by Mark Bibbins, Editor
Today, The Poetry Section is pleased to deliver two new poems by Matthea Harvey, who lives in Brooklyn.
No-Hands has hands but he keeps them clenched in fists at his chest. He appeared long ago on the dustiest day. Some say the sunset sent him. The children are fearless-they’ll caress the two moles on the back of his right hand, bring their softest animals to rub past his bare ankles. When the town committee put the most delicious cake (with glossy fondant and candied pansies) in front of No-Hands, he didn’t lunge for it, didn’t even lick his lips. No one has seen him eat, but we imagine him gnawing on the fruit of low-hanging branches, licking the leftover jello from the schoolchildren’s lunch trays. If we could discover his diet, we’d remake his food with twice the butter and cream, sit back and wait until his ballooning belly forced his arms out and away from his body. We’re not thinking “ta-da!”-flock of doves or drawbridge comma princess, but we do dream about his fingers unfurling like sea anemones. We just want him to understand the hose dribbling next to each tree, why I give you something and you take it from me.
Our American husbands were born
on a day of cartoon clouds and neon sun.
They don’t remember their fathers
whispering Ferris Wheel lullabies over
their cradles, but they can do somersaults
while smoking. Their banter is full of data.
They have kiss quotas and the shoulders
of soldiers. While our small selves made
toast points and played post office,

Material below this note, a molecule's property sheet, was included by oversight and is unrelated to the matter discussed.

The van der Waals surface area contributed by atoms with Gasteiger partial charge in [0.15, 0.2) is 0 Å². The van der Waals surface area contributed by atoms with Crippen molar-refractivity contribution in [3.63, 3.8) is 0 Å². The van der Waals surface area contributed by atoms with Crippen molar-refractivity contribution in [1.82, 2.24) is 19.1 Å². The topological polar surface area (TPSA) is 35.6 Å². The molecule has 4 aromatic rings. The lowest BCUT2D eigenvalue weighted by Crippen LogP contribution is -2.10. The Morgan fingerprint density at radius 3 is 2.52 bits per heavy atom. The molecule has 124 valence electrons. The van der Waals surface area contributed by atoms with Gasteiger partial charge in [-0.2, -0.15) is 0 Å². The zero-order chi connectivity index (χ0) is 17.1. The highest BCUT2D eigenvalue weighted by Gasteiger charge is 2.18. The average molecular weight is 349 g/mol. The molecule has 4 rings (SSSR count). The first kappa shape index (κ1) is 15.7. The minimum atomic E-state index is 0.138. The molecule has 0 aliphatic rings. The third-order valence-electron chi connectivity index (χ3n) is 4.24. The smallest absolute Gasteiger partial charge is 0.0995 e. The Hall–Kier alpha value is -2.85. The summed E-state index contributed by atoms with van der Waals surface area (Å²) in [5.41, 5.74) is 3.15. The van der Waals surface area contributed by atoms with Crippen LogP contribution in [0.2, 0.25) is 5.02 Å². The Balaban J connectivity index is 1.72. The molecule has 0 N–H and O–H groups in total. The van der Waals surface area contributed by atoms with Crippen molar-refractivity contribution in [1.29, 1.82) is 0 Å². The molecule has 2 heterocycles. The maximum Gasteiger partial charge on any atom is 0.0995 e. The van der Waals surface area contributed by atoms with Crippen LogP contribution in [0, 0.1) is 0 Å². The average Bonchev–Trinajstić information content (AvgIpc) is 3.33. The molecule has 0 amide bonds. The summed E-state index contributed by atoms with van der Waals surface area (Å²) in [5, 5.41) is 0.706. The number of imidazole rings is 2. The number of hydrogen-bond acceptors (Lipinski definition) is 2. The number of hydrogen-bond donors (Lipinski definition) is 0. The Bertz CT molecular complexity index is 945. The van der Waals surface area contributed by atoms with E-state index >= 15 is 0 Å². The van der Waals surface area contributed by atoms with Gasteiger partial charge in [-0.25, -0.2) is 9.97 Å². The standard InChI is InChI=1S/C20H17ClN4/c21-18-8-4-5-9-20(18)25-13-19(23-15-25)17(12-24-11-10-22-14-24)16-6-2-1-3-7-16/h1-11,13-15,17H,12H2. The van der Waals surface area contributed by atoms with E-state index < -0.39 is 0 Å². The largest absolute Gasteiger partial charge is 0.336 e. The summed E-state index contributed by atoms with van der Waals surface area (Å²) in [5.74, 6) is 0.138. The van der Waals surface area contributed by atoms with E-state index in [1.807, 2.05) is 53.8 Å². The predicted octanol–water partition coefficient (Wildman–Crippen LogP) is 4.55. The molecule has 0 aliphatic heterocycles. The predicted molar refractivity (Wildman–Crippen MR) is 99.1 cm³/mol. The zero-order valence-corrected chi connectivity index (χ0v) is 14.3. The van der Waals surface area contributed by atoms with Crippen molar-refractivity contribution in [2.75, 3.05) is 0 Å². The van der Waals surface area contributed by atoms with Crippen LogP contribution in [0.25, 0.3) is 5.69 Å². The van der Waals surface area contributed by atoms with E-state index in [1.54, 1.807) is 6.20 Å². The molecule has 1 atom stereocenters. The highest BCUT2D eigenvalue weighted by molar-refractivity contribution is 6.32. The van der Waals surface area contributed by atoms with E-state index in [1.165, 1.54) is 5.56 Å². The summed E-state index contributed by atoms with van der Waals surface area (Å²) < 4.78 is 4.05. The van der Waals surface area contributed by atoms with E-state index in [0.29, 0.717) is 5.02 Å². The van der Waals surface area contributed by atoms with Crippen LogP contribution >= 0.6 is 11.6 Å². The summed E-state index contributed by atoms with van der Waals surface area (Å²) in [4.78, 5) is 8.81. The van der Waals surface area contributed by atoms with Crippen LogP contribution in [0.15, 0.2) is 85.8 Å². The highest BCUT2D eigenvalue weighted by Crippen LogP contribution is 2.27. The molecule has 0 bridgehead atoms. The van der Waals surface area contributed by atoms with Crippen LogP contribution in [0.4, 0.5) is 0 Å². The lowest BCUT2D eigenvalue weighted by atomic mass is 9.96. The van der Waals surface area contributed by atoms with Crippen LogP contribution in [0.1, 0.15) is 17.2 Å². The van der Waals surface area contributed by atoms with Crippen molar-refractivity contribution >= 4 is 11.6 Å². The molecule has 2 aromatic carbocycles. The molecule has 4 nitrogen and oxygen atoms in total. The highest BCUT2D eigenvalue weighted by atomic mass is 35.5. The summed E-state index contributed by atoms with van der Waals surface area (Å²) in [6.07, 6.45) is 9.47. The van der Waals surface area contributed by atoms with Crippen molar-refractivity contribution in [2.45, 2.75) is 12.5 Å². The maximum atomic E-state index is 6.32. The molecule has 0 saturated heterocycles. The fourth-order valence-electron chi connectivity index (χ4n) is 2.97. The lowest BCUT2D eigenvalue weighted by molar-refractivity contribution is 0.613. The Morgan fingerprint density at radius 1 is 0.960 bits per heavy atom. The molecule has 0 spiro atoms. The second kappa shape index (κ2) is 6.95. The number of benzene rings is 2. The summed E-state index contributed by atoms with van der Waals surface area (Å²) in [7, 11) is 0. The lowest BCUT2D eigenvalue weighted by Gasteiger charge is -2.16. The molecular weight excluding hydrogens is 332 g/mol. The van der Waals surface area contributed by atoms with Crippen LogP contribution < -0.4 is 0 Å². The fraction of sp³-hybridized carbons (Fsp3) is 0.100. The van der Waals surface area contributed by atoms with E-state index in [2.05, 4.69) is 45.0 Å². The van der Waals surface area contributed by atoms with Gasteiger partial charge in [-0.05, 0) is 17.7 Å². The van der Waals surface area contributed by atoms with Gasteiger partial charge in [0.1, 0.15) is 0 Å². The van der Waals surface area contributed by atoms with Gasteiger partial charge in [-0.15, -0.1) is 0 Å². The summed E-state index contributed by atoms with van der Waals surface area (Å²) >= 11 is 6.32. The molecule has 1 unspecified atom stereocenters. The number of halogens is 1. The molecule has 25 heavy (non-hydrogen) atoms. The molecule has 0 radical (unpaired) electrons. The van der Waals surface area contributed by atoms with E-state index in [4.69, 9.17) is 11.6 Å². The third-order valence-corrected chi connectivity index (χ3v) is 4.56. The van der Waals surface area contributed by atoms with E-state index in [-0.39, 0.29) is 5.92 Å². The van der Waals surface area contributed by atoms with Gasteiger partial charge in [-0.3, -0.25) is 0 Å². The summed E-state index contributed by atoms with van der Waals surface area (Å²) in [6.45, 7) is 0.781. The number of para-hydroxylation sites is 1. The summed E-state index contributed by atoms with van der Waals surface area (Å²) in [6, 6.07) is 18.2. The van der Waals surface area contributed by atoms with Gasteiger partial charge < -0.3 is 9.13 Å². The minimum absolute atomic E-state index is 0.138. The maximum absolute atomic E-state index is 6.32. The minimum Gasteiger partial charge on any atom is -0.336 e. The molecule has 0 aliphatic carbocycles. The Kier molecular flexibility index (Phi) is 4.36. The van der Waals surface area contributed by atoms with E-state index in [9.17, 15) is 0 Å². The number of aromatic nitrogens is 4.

they were practicing love-hate with
the heads of state. I’ve asked, so I know
our American husbands didn’t have hamsters;
they had can-do cats and piggy-banks.
Don’t get me wrong-I’ve added
up my toys a time or two, but when
they whistle dixie, I wonder.
Remember the Halloween I was a Bruise
and you were a Moving Picture
and our American husbands picked masks
that made the most of their noses? Sister,
I envy that with the zippers on their jackets
they can mimic the sound of rain.
When our American husbands take out
the trash, the garbage-engorged flies
don’t thud against their heads.
They have extravagant smiles
and can run for miles. When they go
into their studies, they study.
Matthea Harvey is the author of three books of poetry: Modern Life (Graywolf, 2007), Sad Little Breathing Machine (Graywolf, 2004) and Pity the Bathtub Its Forced Embrace of the Human Form (Alice James Books, 2000); and a children’s book, The Little General and the Giant Snowflake (Tin House, 2009), illustrated by Elizabeth Zechel. Her website is Matthea Harvey.
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